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REMOVED: Michaud’s Bogus Jobs Loss Claim and Maine’s Uncritical Media

Mike Michaud

UPDATE: The Michaud campaign quietly removed the false claim from its ad over the weekend.

The Maine Wire reported exclusively that Democratic gubernatorial candidate Mike Michaud was spouting incorrect statistics to portray Maine’s economy under Republican Gov. Paul LePage as headed in the wrong direction. Shortly after, the liberal blogosphere confirmed the report and a main stream newspaper later caught up.

The Sept. 16 article, “Fact-Checking the new Michaud ad,” quoted U.S. Rep. Mike Michaud from the ad saying the following: “If you look at the Maine being one of the three states that’s actually lost jobs, uh, over the last year, the uncertainty, uh, is real.”

The article then pointed out that Michaud’s claim does not square with jobs data from the Maine Department of Labor, which shows year-over-year job growth every month since December 2012. The gains, though small, cannot honestly be described as losses.

On Sept. 17, The Maine Wire published a second article on the main stream media’s uncritical review of Michaud’s ad. Two articles, one in the Bangor Daily News and one in the Portland Press Herald, gave flowery descriptions of the ad, but failed to criticize its claims. Both pieces amounted to free ad promotion for the Democrat.

[RELATED: Maine media botch coverage of misleading campaign ad...]

That same day, an anonymous blogger at the progressive website Dirigo Blue reviewed Michaud’s job loss claim, further investigated the labor statistics upon which it supposedly was based, and reached the same conclusion: Michaud’s ad made a false claim.

From Dirigo Blue:

Robinson’s correct.  So what was Michaud talking about?  Probably this; a report by thePew Charitable Trust using BLS data showing that Maine was one of only three states to lose private sector jobs from April 2012 to April 2013.  So, who is right, who is wrong, why the conflicting numbers, and did Michaud lie?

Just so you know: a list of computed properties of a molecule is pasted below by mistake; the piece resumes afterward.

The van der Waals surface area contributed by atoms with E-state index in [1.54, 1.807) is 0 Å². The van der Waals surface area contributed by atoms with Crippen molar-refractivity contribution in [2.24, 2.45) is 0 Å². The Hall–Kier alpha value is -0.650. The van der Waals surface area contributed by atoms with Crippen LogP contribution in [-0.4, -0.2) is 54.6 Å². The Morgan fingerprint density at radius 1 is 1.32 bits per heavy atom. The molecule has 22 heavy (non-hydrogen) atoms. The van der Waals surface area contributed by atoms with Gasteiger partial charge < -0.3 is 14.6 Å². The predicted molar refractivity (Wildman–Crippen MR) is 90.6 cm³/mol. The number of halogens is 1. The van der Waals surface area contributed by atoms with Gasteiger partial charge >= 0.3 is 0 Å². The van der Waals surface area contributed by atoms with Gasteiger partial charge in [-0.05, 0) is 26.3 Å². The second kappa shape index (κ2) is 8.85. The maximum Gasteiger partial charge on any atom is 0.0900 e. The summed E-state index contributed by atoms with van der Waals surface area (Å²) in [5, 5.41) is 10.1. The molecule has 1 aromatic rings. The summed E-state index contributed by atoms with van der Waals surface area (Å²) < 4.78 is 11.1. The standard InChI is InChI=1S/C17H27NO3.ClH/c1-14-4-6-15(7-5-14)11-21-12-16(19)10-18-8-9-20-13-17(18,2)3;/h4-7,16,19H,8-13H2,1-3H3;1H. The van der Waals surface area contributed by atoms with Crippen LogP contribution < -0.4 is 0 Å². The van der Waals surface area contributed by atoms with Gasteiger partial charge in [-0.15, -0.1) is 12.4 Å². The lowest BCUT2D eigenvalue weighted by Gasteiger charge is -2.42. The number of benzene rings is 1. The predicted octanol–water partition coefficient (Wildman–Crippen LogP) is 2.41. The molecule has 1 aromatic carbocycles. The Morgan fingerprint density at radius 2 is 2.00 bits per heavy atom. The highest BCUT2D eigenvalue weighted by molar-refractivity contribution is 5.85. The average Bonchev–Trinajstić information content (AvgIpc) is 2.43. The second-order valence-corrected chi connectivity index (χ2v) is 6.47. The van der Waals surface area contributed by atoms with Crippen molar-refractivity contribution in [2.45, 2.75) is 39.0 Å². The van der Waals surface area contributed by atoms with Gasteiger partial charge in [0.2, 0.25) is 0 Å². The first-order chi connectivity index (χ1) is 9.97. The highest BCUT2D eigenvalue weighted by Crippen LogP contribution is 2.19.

Assuming that the Michaud claim is based on this report, which the Maine media picked up on, then Robinson is right, Michaud is wrong, the numbers were revised, and that depends.  When the BLS released its April jobs data (see Table 5), it showed Maine lost 1,500 jobs, a 0.3% decline, from 598,900 to 597,400.  However, that latter number has since been revised up to 599,100, meaning Maine gained 200 jobs–weak, but a change of +1,700 from the original data nonetheless.

As far as whether Michaud lied . . . eh.  Without knowing the basis for Michaud’s claim, or whether the campaign made the statement knowing it was false, I am not going to make those sorts of judgments.  Regardless of whether the Michaud campaign relied on the Pew report or not, the statement is, as far as I can tell, inaccurate, and the campaign needs to clarify either the statement or show the data the statement is premised on.

Which brings us to the main stream media’s much-belated recognition that the would-be Democratic governor’s talking point is off the mark.

Writing in his Capitol Ticker blog Thursday, Steve Mistler of the Press Herald echoes the rationale of the blogger at Dirigo Blue: Michaud’s claim would have been correct had the labor statistics not been revised by the U.S. Bureau of Labor Statistics. He also notes that Pew, while recognizing their original report is now incorrect, will not say whether it will revise its report.

The money line from Mistler: “Speaking of changing, the campaign for Democratic gubernatorial candidate Mike Michaud will probably have to stop referencing the job loss claim as a dig against Gov. Paul LePage.”

Mistler rightly warns against confusing BLS numbers with those of MDOL. While the corrected federal numbers report a year-over-year increase of just 200 jobs for the most recent data available, closer to home, MDOL pegs the increase at 2,900 jobs. The estimates are produced through two different methods, but both point toward the same conclusion: Michaud’s claim is a folksy bowl of malarkey.

The Bangor Daily News has yet to report on the inaccuracy of Michaud’s claim and the Michaud campaign has yet to offer a correction. The advertisement, including Michaud’s incontestably false claim, is still displayed on the front page of his campaign website.

The obvious question: Would the main stream media have ever let LePage or independent gubernatorial candidate Eliot Cutler get away with making obviously false claims about Michaud?

S.E. Robinson
MaineWire Reporter

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